The Pumping Station pumps were steam powered (Director of PWD's Report, 1917) so the ash to be transported on the railway was probably the residue from burning the fuel used to power the pumps. I don't know where the "Ash Dump" was located.    

That's a good find, thanks. I wonder if the ash dump could form some of the flat land north from this building and in front of the dam wall, that looks to have been reclaimed from the sea?

Regards, David

Hi David,

Your post above asks if the Ash Dump could have formed some of the flat land near the dam at the head of Tai Tam Bay.

I have a copy of a map entitled "Tytam Tuk Scheme Second Section. Plan of Reservoir Site". It's undated, but I guess it was drawn in about 1908 to 1912 as the Tai Tam Intermediate Reservoir (finished in 1908) is shown as already completed, but the soon to be submerged Tai Tam Tuk Valley is still land. Just on the sea side of the dam wall are three areas of land, each labelled "Spoil Site", extending out from the original coastline. Two are the areas occupied today by the village houses, bbq sites and water sports operators that the road from the Pumping Station passes on the way to the dam wall. The third is on the opposite side of the Bay near its head.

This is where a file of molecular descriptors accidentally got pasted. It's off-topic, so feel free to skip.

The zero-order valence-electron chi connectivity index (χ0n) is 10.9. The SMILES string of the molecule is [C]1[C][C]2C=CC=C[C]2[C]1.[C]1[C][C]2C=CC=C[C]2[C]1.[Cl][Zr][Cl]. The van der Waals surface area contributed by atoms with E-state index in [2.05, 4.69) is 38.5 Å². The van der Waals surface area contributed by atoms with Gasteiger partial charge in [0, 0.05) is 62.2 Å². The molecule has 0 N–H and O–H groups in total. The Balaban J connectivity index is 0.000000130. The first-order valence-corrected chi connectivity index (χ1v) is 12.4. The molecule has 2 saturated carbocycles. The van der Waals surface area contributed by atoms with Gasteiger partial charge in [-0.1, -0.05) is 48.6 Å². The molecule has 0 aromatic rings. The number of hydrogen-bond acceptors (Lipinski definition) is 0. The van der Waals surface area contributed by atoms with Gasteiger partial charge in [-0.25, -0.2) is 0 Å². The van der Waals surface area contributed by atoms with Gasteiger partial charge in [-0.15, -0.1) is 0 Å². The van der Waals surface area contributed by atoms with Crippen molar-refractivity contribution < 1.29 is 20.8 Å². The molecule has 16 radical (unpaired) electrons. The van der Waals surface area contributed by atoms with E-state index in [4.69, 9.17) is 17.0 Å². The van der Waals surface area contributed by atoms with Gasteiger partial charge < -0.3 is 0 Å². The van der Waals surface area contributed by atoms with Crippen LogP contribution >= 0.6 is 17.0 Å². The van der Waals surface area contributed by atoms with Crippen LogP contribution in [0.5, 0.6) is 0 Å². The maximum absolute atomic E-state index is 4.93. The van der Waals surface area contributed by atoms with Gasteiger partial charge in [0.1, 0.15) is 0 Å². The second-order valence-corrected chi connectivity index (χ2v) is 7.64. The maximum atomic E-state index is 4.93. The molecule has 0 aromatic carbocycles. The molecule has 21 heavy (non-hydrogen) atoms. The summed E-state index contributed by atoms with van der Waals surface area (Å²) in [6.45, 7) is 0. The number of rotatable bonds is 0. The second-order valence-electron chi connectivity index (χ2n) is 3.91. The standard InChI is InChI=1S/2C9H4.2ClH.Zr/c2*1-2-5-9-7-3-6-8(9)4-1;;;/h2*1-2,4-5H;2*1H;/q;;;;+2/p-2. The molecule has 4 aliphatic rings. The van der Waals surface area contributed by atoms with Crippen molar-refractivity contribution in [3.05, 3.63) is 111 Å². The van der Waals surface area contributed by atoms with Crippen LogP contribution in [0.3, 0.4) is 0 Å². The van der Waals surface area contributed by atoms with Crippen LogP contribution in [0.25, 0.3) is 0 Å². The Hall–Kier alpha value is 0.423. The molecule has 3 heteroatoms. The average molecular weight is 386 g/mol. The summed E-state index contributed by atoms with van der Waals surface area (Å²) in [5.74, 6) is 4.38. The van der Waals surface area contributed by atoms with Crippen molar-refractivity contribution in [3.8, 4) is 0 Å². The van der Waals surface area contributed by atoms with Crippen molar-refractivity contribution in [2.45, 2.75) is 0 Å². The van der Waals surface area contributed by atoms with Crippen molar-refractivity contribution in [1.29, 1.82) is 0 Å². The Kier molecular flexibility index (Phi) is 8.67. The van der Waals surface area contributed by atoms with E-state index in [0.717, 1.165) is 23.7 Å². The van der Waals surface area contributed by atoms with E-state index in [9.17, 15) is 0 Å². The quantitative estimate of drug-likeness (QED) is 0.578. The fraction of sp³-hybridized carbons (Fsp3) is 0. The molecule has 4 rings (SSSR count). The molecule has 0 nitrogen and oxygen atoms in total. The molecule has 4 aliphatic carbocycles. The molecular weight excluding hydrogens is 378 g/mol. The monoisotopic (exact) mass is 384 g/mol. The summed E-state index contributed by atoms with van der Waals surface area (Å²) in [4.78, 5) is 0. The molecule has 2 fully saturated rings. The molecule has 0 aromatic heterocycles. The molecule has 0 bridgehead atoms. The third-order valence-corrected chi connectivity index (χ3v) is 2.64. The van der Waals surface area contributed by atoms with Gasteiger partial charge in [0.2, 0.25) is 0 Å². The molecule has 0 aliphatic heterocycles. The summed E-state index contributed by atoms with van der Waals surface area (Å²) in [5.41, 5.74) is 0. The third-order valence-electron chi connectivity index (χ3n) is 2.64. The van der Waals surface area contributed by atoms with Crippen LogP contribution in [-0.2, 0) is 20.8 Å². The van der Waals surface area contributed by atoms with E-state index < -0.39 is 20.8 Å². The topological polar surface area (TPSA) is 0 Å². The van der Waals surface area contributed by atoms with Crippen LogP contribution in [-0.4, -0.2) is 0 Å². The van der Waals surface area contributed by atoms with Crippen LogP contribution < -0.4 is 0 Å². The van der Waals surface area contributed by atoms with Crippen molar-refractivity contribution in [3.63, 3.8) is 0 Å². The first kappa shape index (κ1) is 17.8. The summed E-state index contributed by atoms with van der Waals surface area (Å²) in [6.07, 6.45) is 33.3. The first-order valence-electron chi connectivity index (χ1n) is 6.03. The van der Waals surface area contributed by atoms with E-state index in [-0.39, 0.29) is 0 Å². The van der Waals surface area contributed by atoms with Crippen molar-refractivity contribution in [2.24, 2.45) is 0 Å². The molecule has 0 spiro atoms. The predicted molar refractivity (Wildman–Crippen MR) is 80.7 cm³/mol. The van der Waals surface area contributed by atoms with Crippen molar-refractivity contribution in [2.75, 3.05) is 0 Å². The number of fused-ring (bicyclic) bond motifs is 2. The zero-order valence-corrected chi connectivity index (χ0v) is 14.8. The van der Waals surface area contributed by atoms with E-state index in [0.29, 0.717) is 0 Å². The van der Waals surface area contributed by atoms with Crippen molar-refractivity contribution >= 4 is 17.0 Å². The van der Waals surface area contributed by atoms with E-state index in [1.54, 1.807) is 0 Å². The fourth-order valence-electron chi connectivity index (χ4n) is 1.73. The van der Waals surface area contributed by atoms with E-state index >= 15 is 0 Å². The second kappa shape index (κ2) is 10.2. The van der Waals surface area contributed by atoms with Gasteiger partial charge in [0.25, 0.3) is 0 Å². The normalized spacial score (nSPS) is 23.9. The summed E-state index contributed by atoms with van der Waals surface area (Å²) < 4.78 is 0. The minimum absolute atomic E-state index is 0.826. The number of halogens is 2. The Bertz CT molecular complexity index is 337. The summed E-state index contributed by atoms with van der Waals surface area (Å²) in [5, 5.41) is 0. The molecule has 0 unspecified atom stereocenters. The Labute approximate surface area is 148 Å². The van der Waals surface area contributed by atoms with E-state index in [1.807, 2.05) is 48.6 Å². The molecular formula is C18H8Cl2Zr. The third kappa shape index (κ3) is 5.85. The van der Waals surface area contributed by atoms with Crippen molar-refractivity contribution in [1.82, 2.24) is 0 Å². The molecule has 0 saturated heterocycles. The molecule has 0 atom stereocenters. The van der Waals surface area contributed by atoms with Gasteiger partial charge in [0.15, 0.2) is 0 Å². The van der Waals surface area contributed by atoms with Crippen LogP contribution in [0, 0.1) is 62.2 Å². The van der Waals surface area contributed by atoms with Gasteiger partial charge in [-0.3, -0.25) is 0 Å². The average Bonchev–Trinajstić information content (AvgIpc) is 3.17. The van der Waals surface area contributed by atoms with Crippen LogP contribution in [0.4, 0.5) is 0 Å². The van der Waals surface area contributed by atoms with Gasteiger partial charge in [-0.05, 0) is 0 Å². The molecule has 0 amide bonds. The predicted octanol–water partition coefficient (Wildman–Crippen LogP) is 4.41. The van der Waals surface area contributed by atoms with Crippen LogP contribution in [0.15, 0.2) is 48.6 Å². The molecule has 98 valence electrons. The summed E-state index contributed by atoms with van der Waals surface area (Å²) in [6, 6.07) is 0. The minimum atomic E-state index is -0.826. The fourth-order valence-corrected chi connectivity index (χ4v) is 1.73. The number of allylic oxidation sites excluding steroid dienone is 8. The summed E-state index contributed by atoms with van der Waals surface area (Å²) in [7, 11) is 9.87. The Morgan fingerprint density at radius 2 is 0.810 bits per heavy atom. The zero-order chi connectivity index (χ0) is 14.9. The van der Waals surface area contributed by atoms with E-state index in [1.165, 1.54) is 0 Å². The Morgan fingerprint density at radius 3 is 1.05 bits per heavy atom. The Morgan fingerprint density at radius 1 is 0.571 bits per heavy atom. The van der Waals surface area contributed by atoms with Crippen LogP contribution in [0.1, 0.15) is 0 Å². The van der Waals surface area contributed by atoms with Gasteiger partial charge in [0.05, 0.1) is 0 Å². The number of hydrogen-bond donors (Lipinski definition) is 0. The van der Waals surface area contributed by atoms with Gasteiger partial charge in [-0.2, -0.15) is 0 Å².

The 1913 Report of the Director of PWD mentions that excavations for the foundations of the Tai Tam Tuk Reservoir dam wall were started on 7th Dec.1912. The 1914 & 1917 editions of the same Report explain that a trench, 380 feet long and up to 30 feet deep was dug down to the bed-rock. A tongue was then cut into the bed-rock and the dam wall built in and ontop of it. A total of 62,980 cubic yards of "soft excavations" and 23,838 cubic yards of "rock excavations" were produced.

I think the areas marked "Spoil Site" on the old map were originally the dumping grounds for the waste from the dam excavation and formed the low, flat, reclaimed areas still there today. That doesn't rule out the possibility of the reclamation being used later for the Ash Dump. 

 

Thanks again. The spoil from the dam site certainly sounds more likely than ash as material to reclaim land.

Regards, David